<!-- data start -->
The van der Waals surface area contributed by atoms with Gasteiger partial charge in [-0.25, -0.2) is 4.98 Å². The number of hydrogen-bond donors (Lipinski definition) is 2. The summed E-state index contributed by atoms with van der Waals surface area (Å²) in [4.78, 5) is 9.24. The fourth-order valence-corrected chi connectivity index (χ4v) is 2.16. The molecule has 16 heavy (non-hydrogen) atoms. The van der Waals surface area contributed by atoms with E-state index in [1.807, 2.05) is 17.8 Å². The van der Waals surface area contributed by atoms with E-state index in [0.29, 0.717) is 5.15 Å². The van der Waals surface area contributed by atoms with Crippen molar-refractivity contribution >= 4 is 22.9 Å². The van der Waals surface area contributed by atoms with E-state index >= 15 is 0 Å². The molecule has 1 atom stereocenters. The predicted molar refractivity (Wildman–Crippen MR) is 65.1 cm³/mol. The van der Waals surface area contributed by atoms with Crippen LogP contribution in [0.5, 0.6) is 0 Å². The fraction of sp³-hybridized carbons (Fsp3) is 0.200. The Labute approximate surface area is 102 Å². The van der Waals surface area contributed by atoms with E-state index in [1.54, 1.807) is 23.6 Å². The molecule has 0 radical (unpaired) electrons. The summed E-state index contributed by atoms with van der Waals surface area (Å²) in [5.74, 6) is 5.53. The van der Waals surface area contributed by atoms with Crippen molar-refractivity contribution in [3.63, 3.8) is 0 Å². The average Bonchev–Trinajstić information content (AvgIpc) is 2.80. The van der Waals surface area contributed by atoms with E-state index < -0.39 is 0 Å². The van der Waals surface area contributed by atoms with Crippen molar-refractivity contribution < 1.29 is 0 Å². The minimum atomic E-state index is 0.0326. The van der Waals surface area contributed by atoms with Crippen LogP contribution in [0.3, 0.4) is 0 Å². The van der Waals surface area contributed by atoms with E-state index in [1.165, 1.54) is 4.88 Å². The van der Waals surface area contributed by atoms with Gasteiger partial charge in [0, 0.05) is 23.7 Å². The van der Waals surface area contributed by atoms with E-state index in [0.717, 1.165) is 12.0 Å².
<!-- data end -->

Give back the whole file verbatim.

The van der Waals surface area contributed by atoms with Gasteiger partial charge in [-0.25, -0.2) is 4.98 Å². The number of hydrogen-bond donors (Lipinski definition) is 2. The summed E-state index contributed by atoms with van der Waals surface area (Å²) in [4.78, 5) is 9.24. The fourth-order valence-corrected chi connectivity index (χ4v) is 2.16. The molecule has 16 heavy (non-hydrogen) atoms. The van der Waals surface area contributed by atoms with E-state index in [1.807, 2.05) is 17.8 Å². The van der Waals surface area contributed by atoms with E-state index in [0.29, 0.717) is 5.15 Å². The van der Waals surface area contributed by atoms with Crippen molar-refractivity contribution >= 4 is 22.9 Å². The van der Waals surface area contributed by atoms with E-state index >= 15 is 0 Å². The molecule has 1 atom stereocenters. The predicted molar refractivity (Wildman–Crippen MR) is 65.1 cm³/mol. The van der Waals surface area contributed by atoms with Crippen LogP contribution in [0.5, 0.6) is 0 Å². The fraction of sp³-hybridized carbons (Fsp3) is 0.200. The Labute approximate surface area is 102 Å². The van der Waals surface area contributed by atoms with E-state index in [1.54, 1.807) is 23.6 Å². The molecule has 0 radical (unpaired) electrons. The summed E-state index contributed by atoms with van der Waals surface area (Å²) in [5.74, 6) is 5.53. The van der Waals surface area contributed by atoms with Crippen molar-refractivity contribution in [3.63, 3.8) is 0 Å². The average Bonchev–Trinajstić information content (AvgIpc) is 2.80. The van der Waals surface area contributed by atoms with E-state index < -0.39 is 0 Å². The van der Waals surface area contributed by atoms with Crippen molar-refractivity contribution < 1.29 is 0 Å². The minimum atomic E-state index is 0.0326. The van der Waals surface area contributed by atoms with Crippen LogP contribution in [0.3, 0.4) is 0 Å². The van der Waals surface area contributed by atoms with E-state index in [1.165, 1.54) is 4.88 Å². The van der Waals surface area contributed by atoms with Gasteiger partial charge in [0, 0.05) is 23.7 Å². The van der Waals surface area contributed by atoms with E-state index in [0.717, 1.165) is 12.0 Å².